Finally we could see Lynmouth and it was only two miles away, nearly there and all downhill, this is the easy bit I thought.

But it was pretty windy on that headland and we were basically walking along a narrow path along a steep cliff with nothing to break our fall if we slipped. I was pretty terrified most of the way down until we reached the wooded lower slopes.

The support crew were patiently waiting for us we came out onto the beach, having already scoped out the toilets and a likely looking fish and chip shop, and we all had tea there before heading back to the van, which was parked near a slightly depressing sign informing us that we had come 20 miles from Minehead and still had 609 to go to Poole. We didn’t even actually complete the suggested days walk, which was due to end up the hill in Lynton.

It was a slightly frazzled trip to the next campsite, in trying to avoid some of the steepest hills but still find a cashpoint in the middle of nowhere, we somehow ended up going round in circles for a while, and backseat navigators with Asperger’s are not the most calming people to have around in such situations, but we got there in the end and the kids even got to toast marshmallows. The real treat though, was the breakfast fritatta that LSH made the next morning in his new Dutch Oven, which was The Best Camping Breakfast Ever.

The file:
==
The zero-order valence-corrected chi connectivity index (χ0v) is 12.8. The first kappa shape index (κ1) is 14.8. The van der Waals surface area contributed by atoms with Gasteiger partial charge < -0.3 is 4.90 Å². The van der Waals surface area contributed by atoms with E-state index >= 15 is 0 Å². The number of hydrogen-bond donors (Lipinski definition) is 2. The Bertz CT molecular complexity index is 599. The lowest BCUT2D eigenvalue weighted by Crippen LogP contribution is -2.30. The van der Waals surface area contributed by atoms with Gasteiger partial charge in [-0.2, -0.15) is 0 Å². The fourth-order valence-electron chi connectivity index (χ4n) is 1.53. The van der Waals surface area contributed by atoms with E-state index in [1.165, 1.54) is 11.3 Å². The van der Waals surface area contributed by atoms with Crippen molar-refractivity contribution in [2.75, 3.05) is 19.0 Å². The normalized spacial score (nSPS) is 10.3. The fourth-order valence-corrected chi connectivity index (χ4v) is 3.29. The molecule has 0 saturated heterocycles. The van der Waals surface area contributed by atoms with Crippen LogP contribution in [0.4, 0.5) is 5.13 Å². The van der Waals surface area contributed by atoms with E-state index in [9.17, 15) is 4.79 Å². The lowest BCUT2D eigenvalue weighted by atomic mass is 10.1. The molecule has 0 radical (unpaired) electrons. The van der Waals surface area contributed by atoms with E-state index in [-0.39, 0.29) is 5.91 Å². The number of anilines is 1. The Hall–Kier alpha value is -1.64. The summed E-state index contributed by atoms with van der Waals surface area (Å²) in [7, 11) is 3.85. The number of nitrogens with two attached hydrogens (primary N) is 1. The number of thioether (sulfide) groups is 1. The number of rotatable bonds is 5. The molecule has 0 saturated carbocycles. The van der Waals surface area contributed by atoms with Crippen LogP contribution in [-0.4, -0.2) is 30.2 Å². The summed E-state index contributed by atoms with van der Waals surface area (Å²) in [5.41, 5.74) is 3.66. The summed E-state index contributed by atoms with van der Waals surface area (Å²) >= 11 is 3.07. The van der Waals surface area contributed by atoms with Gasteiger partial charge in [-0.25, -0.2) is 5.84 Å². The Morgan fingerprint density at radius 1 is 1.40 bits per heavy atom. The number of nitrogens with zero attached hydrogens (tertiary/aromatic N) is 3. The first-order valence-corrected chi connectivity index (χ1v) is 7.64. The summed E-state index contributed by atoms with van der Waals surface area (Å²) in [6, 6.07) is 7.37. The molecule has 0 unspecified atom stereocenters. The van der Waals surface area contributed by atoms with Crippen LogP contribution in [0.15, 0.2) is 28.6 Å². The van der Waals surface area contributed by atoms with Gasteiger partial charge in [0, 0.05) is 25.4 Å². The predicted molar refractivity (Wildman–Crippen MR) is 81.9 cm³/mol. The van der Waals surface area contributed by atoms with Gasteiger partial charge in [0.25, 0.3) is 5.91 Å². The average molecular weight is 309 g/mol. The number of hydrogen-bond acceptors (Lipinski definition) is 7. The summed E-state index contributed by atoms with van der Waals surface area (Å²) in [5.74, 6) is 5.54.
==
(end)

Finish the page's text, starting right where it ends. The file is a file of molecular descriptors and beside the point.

We love trains

Behold, the Trains Pride T shirt…


..the subtler, ironic and more colourful version of the Stonewall “Some people are trans get over it” t shirt.

Confused?  Take 2 minutes to read this article explaining it all, cos I’m not really qualified to explain, don’t worry, I’ll wait…

… all aboard now?


Anyway, this one off was brought to you via the Thread Theory Strathcona T shirt Pattern, some lovely, quality knit fabric the staff at my Local Fabric Shop have finally persuaded their buyer it’s worth getting, and a lot of hard work from yours truly.

There isn’t a pocket with that t shirt design, so I self drafted one, and used a freezer paper stencil to apply the iconic British Rail logo.  (If you’re wondering why that freezer paper has writing all over it, I tried out a company that prints sewing patterns onto A0 and sends them through the post (because my local print shop is prohibitively expensive).  With my order they sent a piece of freezer paper with it advertising a new “Thermo (Iron on) Adhesive Pattern” service, which I cannibalised to make this stencil.)

I’m pretty pleased with how this came out (apart from the one glaring error that no-one who doesn’t sew will ever spot) and I’m glad I took the time to trace 2 pattern pieces for the sleeves too so that the stripes run across. (Yup, this t shirt had 10 pattern pieces, 3 each for the front and back, 2 for the sleeves, plus the neckband and the pocket. I drew the seam lines at the 1/3 points on the front and back pattern pieces and added seam allowances when I traced them. I measured how far below the armpit the seamline between the pale and dark green was and used that to figure out where to draw the matching seamline on my sleeve piece).